We are fortunate that there is an extremely effective, safe, and easy treatment available for horses with PPID. Prascend (the brand name for pergolide) is a tiny pink tablet you can readily hide in your horse’s grain every morning. Since the medication mimics a hormone naturally found in the horse’s body, side effects are very rare and mild. The best part about treating with Prascend is the results! I have been surprised again and again with the positive difference I’ve seen in horses that come through the clinic before and after starting treatment. And by starting treatment early, you can prevent the development of those advanced signs of PPID including laminitis, tendon and suspensory ligament breakdown, and recurrent infections.
A rare but recognized side effect we sometimes see with Prascend is horses not wanting to eat their feed with the tablet in it. Lucky for you though, I have come up with some creative tips and tricks to address this issue: First, try splitting the dose into 1/2 tablet morning and night, rather than a whole tablet at once. If that doesn’t work, we can even try going to 1/2 tablet once a day, but we would want to re-test your horse after a few months to make sure his hormone levels were controlled at this dosage. If your horse simply refuses to eat his grain with even a partial tablet in it, try feeding his tablet in a soft treat like a stud muffin. You can also try enticing your horse to eat it with molasses or applesauce on top of his grain. Yummy!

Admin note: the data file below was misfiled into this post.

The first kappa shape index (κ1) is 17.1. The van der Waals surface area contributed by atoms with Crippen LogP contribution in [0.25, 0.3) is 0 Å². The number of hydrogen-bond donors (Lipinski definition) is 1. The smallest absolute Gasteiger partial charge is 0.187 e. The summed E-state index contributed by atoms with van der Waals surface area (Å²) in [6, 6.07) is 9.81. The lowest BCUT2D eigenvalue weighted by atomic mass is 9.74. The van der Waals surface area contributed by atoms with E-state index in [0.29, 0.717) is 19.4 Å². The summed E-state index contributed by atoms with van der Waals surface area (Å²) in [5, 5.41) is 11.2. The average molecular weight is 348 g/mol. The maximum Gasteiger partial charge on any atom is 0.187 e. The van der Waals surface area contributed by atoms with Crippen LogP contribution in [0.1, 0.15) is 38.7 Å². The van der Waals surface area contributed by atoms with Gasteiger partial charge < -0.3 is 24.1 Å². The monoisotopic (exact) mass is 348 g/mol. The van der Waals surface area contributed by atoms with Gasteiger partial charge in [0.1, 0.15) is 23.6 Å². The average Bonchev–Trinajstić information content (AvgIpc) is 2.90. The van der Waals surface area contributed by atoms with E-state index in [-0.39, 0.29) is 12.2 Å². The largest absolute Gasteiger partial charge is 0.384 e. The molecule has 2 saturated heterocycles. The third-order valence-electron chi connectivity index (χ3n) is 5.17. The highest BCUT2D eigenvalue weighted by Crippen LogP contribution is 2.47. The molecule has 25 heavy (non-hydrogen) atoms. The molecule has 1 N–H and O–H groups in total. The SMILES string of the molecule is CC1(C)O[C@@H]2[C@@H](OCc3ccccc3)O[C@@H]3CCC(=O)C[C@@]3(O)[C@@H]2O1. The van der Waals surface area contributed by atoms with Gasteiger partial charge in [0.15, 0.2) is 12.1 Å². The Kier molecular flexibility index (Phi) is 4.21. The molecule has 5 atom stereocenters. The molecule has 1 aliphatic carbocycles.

So now that you know why it’s important to know whether your horse has PPID, how and when we can test them, and how easy it is to treat them, what do you think? Is your fuzzy horse just gearing up for the coldest winter of the century, or might there be something more going on? Call me at the clinic to schedule your horse’s ACTH test, and let’s see if it’s PPID!
P.S. Are you craving more horse knowledge? Check out the podcast that my docs make, Straight from the Horse Doctor’s Mouth
. You can learn a lot in a half hour listening to them talk about various horse things. It’s pretty amazing, even to this cat, and I’m not easily impressed.